Like streamers of splattered paint, the tracks of nearly 150 years of tropical cyclones weave across the globe in this map. The map is based on all storm tracks available from the National Hurricane Center and the Joint Typhoon Warning Center through September 2006. The accumulation of tracks reveals several details of hurricane climatology, such as where the most severe storms form and the large-scale atmospheric patterns that influence the track of hurricanes.
Over time, the repeated passage of strong storms through the same regions creates solid swashes of color: bright red in the Western Pacific near the Philippines, where numerous Category 5 storms have traveled; orange and gold in the Caribbean and the Gulf of Mexico, where Category 3 and 4 storms often pass. The blues and light yellows reveal storms in a weaker state: near the equator, in their first stages of development; over land, as they run out of steam; in the mid-latitudes, where they encounter cooler waters.
The absence of hurricanes at and very near the equator reveals another important factor in hurricane development: the Coriolis force. The Coriolis force results from the Earth’s spherical shape and its rotation. The force keeps air from moving in a straight line across the surface of the Earth. Instead, the Coriolis force spins moving air to the right in the Northern Hemisphere and to the left in the Southern Hemisphere. The Coriolis force is strongest near the poles, and zero at the equator. Although frequent thunderstorms do occur at the equator, the air rushing into the low-pressure centers of these storms doesn’t get the needed “spin” from the Coriolis force, and so the storms don’t develop the large-scale rotation that sets them on the path to becoming hurricanes.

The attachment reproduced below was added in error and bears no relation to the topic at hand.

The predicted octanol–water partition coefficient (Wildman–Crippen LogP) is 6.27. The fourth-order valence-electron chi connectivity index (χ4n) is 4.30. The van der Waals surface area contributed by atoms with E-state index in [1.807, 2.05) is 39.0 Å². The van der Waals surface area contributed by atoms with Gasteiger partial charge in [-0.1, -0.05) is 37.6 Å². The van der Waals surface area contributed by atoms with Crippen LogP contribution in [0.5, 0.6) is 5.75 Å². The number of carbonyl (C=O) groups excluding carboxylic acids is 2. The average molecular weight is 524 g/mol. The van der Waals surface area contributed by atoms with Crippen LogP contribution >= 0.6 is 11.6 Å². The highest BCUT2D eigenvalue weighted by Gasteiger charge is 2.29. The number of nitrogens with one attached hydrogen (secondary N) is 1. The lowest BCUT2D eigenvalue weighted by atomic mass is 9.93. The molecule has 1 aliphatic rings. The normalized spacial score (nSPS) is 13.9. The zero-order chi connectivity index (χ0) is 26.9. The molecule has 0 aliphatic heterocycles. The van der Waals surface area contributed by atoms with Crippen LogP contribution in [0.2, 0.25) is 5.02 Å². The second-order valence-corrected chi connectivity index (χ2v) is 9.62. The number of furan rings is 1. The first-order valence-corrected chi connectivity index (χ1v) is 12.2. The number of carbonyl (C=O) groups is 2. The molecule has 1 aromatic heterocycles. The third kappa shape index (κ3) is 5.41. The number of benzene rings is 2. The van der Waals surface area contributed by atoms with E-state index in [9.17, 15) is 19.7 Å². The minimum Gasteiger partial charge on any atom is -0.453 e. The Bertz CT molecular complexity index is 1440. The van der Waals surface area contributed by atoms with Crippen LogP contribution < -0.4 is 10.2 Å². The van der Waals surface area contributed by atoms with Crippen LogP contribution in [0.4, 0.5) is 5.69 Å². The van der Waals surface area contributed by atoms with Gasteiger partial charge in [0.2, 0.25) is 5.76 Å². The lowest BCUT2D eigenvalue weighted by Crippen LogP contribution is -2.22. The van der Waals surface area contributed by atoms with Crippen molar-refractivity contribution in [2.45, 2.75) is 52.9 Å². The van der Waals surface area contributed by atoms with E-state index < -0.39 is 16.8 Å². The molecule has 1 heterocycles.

Another obvious feature is the lack of tropical cyclones in Southeast Pacific and South Atlantic Oceans. To the west of South America, the Peru Current snakes northward along the coast of Chile, Peru, and Ecuador, bringing cool water from southern polar regions. The cool current keeps waters from reaching hurricane-friendly temperatures. A similar cold current, the Benguela Current, flows up the western coast of South Africa, past Namibia and Angola, keeping those waters too cool for hurricanes as well. The South Atlantic off the east coast of Brazil isn’t favorable for hurricanes for a variety of reasons, including prevalent wind shear (variation of wind speed or direction at different altitudes.) In 2004, a rare—perhaps unique—tropical cyclone formed in this region, eventually making landfall in Brazil; the track of this storm, Hurricane Catarina, stands alone in the South Atlantic.
The map also reveals the general atmospheric “steering” influences on hurricanes. In the tropics, the storms move with the prevailing easterly winds that occur in both hemispheres. Farther from the equator, in the mid-latitudes, westerly winds are more common. Storms that have survived to these latitudes often swing back to the east before falling apart.
To learn more about hurricane formation, climatology (including the relationship between global warming and hurricanes), and NASA’s hurricane research activities, please read the Earth Observatory’s newly updated fact sheet, Hurricanes: The Greatest Storms on Earth.